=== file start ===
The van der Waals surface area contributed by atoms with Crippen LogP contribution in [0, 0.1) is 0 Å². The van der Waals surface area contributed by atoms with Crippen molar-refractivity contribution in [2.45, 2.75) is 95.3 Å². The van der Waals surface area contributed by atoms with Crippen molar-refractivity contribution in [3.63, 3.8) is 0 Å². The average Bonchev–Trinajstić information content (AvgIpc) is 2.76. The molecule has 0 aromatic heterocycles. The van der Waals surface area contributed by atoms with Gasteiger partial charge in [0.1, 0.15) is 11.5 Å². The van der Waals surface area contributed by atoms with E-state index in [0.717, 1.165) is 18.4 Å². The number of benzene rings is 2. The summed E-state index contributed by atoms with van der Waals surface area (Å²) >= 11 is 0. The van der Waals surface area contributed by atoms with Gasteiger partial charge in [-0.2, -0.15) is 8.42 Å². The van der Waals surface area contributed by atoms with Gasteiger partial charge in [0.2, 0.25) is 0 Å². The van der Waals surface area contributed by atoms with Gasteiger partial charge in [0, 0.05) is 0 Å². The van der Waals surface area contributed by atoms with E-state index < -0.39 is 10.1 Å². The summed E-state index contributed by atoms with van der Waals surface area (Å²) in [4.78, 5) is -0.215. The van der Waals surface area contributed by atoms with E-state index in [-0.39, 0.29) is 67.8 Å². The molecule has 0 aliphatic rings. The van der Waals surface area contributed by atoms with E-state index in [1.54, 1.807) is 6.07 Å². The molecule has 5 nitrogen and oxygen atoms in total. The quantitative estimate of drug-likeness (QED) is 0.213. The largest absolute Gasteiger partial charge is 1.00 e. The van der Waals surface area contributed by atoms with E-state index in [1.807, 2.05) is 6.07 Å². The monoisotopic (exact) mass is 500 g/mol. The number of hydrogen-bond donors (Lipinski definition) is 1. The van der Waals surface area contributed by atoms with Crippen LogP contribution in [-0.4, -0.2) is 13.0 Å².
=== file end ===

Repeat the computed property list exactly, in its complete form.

The van der Waals surface area contributed by atoms with Crippen LogP contribution in [0, 0.1) is 0 Å². The van der Waals surface area contributed by atoms with Crippen molar-refractivity contribution in [2.45, 2.75) is 95.3 Å². The van der Waals surface area contributed by atoms with Crippen molar-refractivity contribution in [3.63, 3.8) is 0 Å². The average Bonchev–Trinajstić information content (AvgIpc) is 2.76. The molecule has 0 aromatic heterocycles. The van der Waals surface area contributed by atoms with Gasteiger partial charge in [0.1, 0.15) is 11.5 Å². The van der Waals surface area contributed by atoms with E-state index in [0.717, 1.165) is 18.4 Å². The number of benzene rings is 2. The summed E-state index contributed by atoms with van der Waals surface area (Å²) >= 11 is 0. The van der Waals surface area contributed by atoms with Gasteiger partial charge in [-0.2, -0.15) is 8.42 Å². The van der Waals surface area contributed by atoms with Gasteiger partial charge in [0.2, 0.25) is 0 Å². The van der Waals surface area contributed by atoms with Gasteiger partial charge in [0, 0.05) is 0 Å². The van der Waals surface area contributed by atoms with E-state index < -0.39 is 10.1 Å². The summed E-state index contributed by atoms with van der Waals surface area (Å²) in [4.78, 5) is -0.215. The van der Waals surface area contributed by atoms with E-state index in [-0.39, 0.29) is 67.8 Å². The molecule has 0 aliphatic rings. The van der Waals surface area contributed by atoms with E-state index in [1.54, 1.807) is 6.07 Å². The molecule has 5 nitrogen and oxygen atoms in total. The quantitative estimate of drug-likeness (QED) is 0.213. The largest absolute Gasteiger partial charge is 1.00 e. The van der Waals surface area contributed by atoms with E-state index in [1.807, 2.05) is 6.07 Å². The monoisotopic (exact) mass is 500 g/mol. The number of hydrogen-bond donors (Lipinski definition) is 1. The van der Waals surface area contributed by atoms with Crippen LogP contribution in [-0.4, -0.2) is 13.0 Å².